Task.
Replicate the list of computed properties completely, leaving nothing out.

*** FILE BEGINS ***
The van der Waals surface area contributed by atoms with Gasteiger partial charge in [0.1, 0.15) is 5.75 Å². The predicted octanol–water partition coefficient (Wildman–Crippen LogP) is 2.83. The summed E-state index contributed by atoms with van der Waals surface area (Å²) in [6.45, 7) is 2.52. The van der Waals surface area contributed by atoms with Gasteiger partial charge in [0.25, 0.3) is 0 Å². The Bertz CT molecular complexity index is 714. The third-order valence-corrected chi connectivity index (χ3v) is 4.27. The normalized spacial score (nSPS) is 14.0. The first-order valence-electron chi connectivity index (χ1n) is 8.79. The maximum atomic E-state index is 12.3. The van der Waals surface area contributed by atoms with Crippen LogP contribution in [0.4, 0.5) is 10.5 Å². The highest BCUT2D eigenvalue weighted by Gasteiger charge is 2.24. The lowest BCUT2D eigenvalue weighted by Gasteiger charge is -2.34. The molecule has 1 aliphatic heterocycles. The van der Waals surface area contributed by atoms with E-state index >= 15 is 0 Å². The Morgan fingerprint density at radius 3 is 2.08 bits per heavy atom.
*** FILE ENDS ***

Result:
The van der Waals surface area contributed by atoms with Gasteiger partial charge in [0.1, 0.15) is 5.75 Å². The predicted octanol–water partition coefficient (Wildman–Crippen LogP) is 2.83. The summed E-state index contributed by atoms with van der Waals surface area (Å²) in [6.45, 7) is 2.52. The van der Waals surface area contributed by atoms with Gasteiger partial charge in [0.25, 0.3) is 0 Å². The Bertz CT molecular complexity index is 714. The third-order valence-corrected chi connectivity index (χ3v) is 4.27. The normalized spacial score (nSPS) is 14.0. The first-order valence-electron chi connectivity index (χ1n) is 8.79. The maximum atomic E-state index is 12.3. The van der Waals surface area contributed by atoms with Crippen LogP contribution in [0.4, 0.5) is 10.5 Å². The highest BCUT2D eigenvalue weighted by Gasteiger charge is 2.24. The lowest BCUT2D eigenvalue weighted by Gasteiger charge is -2.34. The molecule has 1 aliphatic heterocycles. The van der Waals surface area contributed by atoms with E-state index >= 15 is 0 Å². The Morgan fingerprint density at radius 3 is 2.08 bits per heavy atom.